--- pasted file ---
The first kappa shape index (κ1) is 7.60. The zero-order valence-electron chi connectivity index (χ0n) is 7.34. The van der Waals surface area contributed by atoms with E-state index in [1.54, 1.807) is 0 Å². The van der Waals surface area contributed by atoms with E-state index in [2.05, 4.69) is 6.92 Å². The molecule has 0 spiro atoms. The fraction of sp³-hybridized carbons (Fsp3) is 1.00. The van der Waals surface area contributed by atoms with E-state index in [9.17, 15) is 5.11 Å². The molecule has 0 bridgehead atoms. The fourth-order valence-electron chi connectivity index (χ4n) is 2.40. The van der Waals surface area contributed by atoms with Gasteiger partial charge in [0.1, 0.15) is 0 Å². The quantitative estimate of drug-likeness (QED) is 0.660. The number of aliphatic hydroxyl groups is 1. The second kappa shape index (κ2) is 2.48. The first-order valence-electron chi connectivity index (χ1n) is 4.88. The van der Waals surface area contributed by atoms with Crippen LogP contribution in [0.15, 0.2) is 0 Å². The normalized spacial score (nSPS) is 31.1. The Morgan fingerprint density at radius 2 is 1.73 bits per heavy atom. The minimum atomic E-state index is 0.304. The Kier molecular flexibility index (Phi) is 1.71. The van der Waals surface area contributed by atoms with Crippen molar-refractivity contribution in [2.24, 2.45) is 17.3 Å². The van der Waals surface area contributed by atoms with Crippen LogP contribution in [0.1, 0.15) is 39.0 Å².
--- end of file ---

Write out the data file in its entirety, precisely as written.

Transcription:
The first kappa shape index (κ1) is 7.60. The zero-order valence-electron chi connectivity index (χ0n) is 7.34. The van der Waals surface area contributed by atoms with E-state index in [1.54, 1.807) is 0 Å². The van der Waals surface area contributed by atoms with E-state index in [2.05, 4.69) is 6.92 Å². The molecule has 0 spiro atoms. The fraction of sp³-hybridized carbons (Fsp3) is 1.00. The van der Waals surface area contributed by atoms with E-state index in [9.17, 15) is 5.11 Å². The molecule has 0 bridgehead atoms. The fourth-order valence-electron chi connectivity index (χ4n) is 2.40. The van der Waals surface area contributed by atoms with Gasteiger partial charge in [0.1, 0.15) is 0 Å². The quantitative estimate of drug-likeness (QED) is 0.660. The number of aliphatic hydroxyl groups is 1. The second kappa shape index (κ2) is 2.48. The first-order valence-electron chi connectivity index (χ1n) is 4.88. The van der Waals surface area contributed by atoms with Crippen LogP contribution in [0.15, 0.2) is 0 Å². The normalized spacial score (nSPS) is 31.1. The Morgan fingerprint density at radius 2 is 1.73 bits per heavy atom. The minimum atomic E-state index is 0.304. The Kier molecular flexibility index (Phi) is 1.71. The van der Waals surface area contributed by atoms with Crippen molar-refractivity contribution in [2.24, 2.45) is 17.3 Å². The van der Waals surface area contributed by atoms with Crippen LogP contribution in [0.1, 0.15) is 39.0 Å².